“The reference rents are empirically estimated by the Valuation Office Agency on the basis of a sample of rents submitted voluntarily by the landlords and real estate agencies. Thus, naturally, the 50th and 30th percentiles are noisy empirical estimates of the corresponding quantities along the true underlying distribution of rents. This creates the prospect that in some places the policy shock was stronger than in others, simply due to different random draws of the effective benefit cut – driven by the difference between the 50th and 30th rent percentiles.”

Isolating this shock, the authors look at the impact on a range of measured negative outcomes for tenants, which would drive increased costs for local authorities, comparing these to Housing Benefit savings.

  • Evictions
  • Insolvencies
  • Temporary Accommodation and Homelessness spending by councils
  • Statutory homelessness and rough sleeping
  • Electoral registration and support for Brexit
  • Crime rates locally

They use the social-rented and owner-occupier sectors as ‘placebos’ or controls against which to compare outcomes for claimants in the private rented sector (PRS). In all of the above areas, they find a link between the benefit cut and worse outcomes. The only area where they don’t find a link is in employment rates – which is unsurprising as lower benefits may be compensated for by moving into work. 

The number of voters impacted is staggering – benefit cuts affecting support for those in the private rented sector has affected a large number of people by a significant amount:

“In England, the median household spends more than 33% of their net disposable income on housing. In the lower tercile, this share increases to 41% across England; in the lowest income decile, English households spend 64% of their disposable income on housing.”

“It was estimated that 774,970 households would lose a part of their housing benefit – among a total case-load of 939,220 individual cases.”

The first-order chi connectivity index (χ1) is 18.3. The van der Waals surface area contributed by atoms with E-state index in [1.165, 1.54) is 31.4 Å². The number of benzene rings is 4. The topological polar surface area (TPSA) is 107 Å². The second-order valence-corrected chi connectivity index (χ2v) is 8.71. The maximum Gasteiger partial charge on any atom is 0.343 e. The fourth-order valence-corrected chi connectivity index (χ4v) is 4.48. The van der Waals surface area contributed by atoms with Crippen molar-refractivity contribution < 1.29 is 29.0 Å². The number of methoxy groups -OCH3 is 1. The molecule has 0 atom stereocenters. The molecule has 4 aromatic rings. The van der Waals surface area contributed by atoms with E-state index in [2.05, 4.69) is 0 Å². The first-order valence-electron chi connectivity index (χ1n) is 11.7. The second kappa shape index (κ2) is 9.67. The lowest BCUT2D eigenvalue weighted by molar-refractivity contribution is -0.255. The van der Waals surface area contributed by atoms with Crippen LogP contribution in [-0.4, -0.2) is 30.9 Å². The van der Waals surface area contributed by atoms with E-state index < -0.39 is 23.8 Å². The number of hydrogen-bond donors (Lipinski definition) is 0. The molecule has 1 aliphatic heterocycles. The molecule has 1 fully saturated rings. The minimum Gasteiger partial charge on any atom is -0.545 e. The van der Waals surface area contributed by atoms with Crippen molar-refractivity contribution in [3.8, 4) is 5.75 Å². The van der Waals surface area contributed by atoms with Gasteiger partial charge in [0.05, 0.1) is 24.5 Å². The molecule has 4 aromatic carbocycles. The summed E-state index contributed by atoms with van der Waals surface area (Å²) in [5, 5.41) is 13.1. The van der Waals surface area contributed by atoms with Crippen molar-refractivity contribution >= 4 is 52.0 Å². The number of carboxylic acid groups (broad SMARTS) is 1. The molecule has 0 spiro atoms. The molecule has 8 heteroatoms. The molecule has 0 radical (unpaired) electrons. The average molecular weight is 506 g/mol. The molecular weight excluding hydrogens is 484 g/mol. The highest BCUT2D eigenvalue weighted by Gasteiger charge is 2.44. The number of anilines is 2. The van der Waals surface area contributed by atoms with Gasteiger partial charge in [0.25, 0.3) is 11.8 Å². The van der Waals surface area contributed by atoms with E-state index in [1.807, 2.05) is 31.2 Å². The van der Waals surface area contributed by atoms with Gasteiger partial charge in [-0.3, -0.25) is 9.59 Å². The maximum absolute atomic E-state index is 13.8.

Lower housing benefit spending versus increased homelessness costs. Source: Thiemo Fetzer, Srinjoy Sen and Pedro CL Souza, Housing insecurity, homelessness and populism: Evidence from the UK

The evidence is strong, but not conclusive

A sceptical Treasury official view may find a number of holes to pick in the paper. Some of the outcome measures used are dubious, for example it would be a leap to attribute personal bankruptcies to cuts in LHA for instance. 

Similarly, causality can always be challenged when using aggregated data.

  • Are bankruptcies or evictions driven by the LHA rise, or are they driven by other factors?
  • The figures quoted show the average treatment effect covering the years 2011-2016 when other government reforms began to take effect. If these policies (e.g. cuts to council tax support, wider cuts to councils) are part of the problem, shouldn’t the savings from these reforms also be counted against the cost?
  • Evictions are also driven by the attitudes of landlords, is a growing rental market fully accounted for, and is the social rented sector acceptable as a placebo group when they are more likely to show greater forbearance for late or missing rent payments?